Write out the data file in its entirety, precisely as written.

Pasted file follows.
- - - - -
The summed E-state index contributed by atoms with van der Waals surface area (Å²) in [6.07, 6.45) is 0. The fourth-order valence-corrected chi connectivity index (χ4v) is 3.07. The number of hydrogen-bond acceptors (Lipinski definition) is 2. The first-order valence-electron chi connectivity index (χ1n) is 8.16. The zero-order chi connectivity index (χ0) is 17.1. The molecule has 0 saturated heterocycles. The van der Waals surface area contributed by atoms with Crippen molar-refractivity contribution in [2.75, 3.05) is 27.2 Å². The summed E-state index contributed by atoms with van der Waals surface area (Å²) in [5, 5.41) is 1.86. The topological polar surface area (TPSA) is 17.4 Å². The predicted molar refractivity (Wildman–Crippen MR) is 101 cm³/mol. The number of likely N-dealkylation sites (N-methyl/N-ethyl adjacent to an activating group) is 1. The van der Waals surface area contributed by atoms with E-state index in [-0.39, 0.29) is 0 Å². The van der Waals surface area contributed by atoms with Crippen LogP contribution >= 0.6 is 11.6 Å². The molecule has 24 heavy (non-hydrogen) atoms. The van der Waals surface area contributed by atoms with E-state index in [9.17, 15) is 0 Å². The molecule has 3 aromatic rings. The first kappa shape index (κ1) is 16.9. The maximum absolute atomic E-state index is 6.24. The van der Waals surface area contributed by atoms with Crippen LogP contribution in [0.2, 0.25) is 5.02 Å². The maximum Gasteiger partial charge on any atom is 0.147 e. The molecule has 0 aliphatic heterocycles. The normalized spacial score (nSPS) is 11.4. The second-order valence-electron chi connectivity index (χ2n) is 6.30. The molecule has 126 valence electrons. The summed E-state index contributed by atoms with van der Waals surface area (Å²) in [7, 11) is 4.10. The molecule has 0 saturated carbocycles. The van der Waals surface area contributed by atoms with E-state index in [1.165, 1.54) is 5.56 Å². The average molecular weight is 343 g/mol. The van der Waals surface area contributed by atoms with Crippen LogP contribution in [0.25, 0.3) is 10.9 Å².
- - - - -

The summed E-state index contributed by atoms with van der Waals surface area (Å²) in [6.07, 6.45) is 0. The fourth-order valence-corrected chi connectivity index (χ4v) is 3.07. The number of hydrogen-bond acceptors (Lipinski definition) is 2. The first-order valence-electron chi connectivity index (χ1n) is 8.16. The zero-order chi connectivity index (χ0) is 17.1. The molecule has 0 saturated heterocycles. The van der Waals surface area contributed by atoms with Crippen molar-refractivity contribution in [2.75, 3.05) is 27.2 Å². The summed E-state index contributed by atoms with van der Waals surface area (Å²) in [5, 5.41) is 1.86. The topological polar surface area (TPSA) is 17.4 Å². The predicted molar refractivity (Wildman–Crippen MR) is 101 cm³/mol. The number of likely N-dealkylation sites (N-methyl/N-ethyl adjacent to an activating group) is 1. The van der Waals surface area contributed by atoms with E-state index in [-0.39, 0.29) is 0 Å². The van der Waals surface area contributed by atoms with Crippen LogP contribution >= 0.6 is 11.6 Å². The molecule has 24 heavy (non-hydrogen) atoms. The van der Waals surface area contributed by atoms with E-state index in [9.17, 15) is 0 Å². The molecule has 3 aromatic rings. The first kappa shape index (κ1) is 16.9. The maximum absolute atomic E-state index is 6.24. The van der Waals surface area contributed by atoms with Crippen LogP contribution in [0.2, 0.25) is 5.02 Å². The maximum Gasteiger partial charge on any atom is 0.147 e. The molecule has 0 aliphatic heterocycles. The normalized spacial score (nSPS) is 11.4. The second-order valence-electron chi connectivity index (χ2n) is 6.30. The molecule has 126 valence electrons. The summed E-state index contributed by atoms with van der Waals surface area (Å²) in [7, 11) is 4.10. The molecule has 0 saturated carbocycles. The van der Waals surface area contributed by atoms with E-state index in [1.165, 1.54) is 5.56 Å². The average molecular weight is 343 g/mol. The van der Waals surface area contributed by atoms with Crippen LogP contribution in [0.25, 0.3) is 10.9 Å².